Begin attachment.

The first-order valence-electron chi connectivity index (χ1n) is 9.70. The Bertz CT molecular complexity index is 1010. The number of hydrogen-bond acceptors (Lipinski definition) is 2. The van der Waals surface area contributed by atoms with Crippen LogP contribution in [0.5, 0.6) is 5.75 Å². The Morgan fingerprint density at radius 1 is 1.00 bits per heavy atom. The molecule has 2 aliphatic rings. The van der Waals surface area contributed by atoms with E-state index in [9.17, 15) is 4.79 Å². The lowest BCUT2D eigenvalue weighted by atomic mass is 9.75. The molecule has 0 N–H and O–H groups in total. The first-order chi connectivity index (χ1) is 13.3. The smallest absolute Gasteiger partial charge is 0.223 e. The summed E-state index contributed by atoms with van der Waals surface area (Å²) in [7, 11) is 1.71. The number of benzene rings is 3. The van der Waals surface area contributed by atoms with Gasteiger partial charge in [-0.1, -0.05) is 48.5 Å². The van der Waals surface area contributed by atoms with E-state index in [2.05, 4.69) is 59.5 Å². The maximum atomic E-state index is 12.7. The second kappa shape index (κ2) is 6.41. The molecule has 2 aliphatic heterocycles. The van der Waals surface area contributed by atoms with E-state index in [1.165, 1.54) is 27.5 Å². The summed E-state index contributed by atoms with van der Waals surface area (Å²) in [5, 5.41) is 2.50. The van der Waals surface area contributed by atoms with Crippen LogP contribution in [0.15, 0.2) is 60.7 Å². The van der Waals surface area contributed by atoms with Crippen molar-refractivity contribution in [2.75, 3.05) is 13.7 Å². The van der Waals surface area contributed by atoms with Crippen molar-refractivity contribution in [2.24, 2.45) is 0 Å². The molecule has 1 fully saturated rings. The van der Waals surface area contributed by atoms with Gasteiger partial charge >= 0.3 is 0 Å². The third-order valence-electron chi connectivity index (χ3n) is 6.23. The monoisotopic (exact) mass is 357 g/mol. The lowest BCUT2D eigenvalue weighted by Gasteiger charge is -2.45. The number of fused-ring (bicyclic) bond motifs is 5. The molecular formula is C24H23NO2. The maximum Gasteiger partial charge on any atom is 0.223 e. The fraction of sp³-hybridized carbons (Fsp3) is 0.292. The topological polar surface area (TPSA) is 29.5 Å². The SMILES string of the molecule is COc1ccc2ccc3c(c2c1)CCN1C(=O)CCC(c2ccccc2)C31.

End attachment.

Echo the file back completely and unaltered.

The first-order valence-electron chi connectivity index (χ1n) is 9.70. The Bertz CT molecular complexity index is 1010. The number of hydrogen-bond acceptors (Lipinski definition) is 2. The van der Waals surface area contributed by atoms with Crippen LogP contribution in [0.5, 0.6) is 5.75 Å². The Morgan fingerprint density at radius 1 is 1.00 bits per heavy atom. The molecule has 2 aliphatic rings. The van der Waals surface area contributed by atoms with E-state index in [9.17, 15) is 4.79 Å². The lowest BCUT2D eigenvalue weighted by atomic mass is 9.75. The molecule has 0 N–H and O–H groups in total. The first-order chi connectivity index (χ1) is 13.3. The smallest absolute Gasteiger partial charge is 0.223 e. The summed E-state index contributed by atoms with van der Waals surface area (Å²) in [7, 11) is 1.71. The number of benzene rings is 3. The van der Waals surface area contributed by atoms with Gasteiger partial charge in [-0.1, -0.05) is 48.5 Å². The van der Waals surface area contributed by atoms with E-state index in [2.05, 4.69) is 59.5 Å². The maximum atomic E-state index is 12.7. The second kappa shape index (κ2) is 6.41. The molecule has 2 aliphatic heterocycles. The van der Waals surface area contributed by atoms with E-state index in [1.165, 1.54) is 27.5 Å². The summed E-state index contributed by atoms with van der Waals surface area (Å²) in [5, 5.41) is 2.50. The van der Waals surface area contributed by atoms with Crippen LogP contribution in [0.15, 0.2) is 60.7 Å². The van der Waals surface area contributed by atoms with Crippen molar-refractivity contribution in [2.75, 3.05) is 13.7 Å². The van der Waals surface area contributed by atoms with Crippen molar-refractivity contribution in [2.24, 2.45) is 0 Å². The molecule has 1 fully saturated rings. The van der Waals surface area contributed by atoms with Gasteiger partial charge >= 0.3 is 0 Å². The third-order valence-electron chi connectivity index (χ3n) is 6.23. The monoisotopic (exact) mass is 357 g/mol. The lowest BCUT2D eigenvalue weighted by Gasteiger charge is -2.45. The number of fused-ring (bicyclic) bond motifs is 5. The molecular formula is C24H23NO2. The maximum Gasteiger partial charge on any atom is 0.223 e. The fraction of sp³-hybridized carbons (Fsp3) is 0.292. The topological polar surface area (TPSA) is 29.5 Å². The SMILES string of the molecule is COc1ccc2ccc3c(c2c1)CCN1C(=O)CCC(c2ccccc2)C31.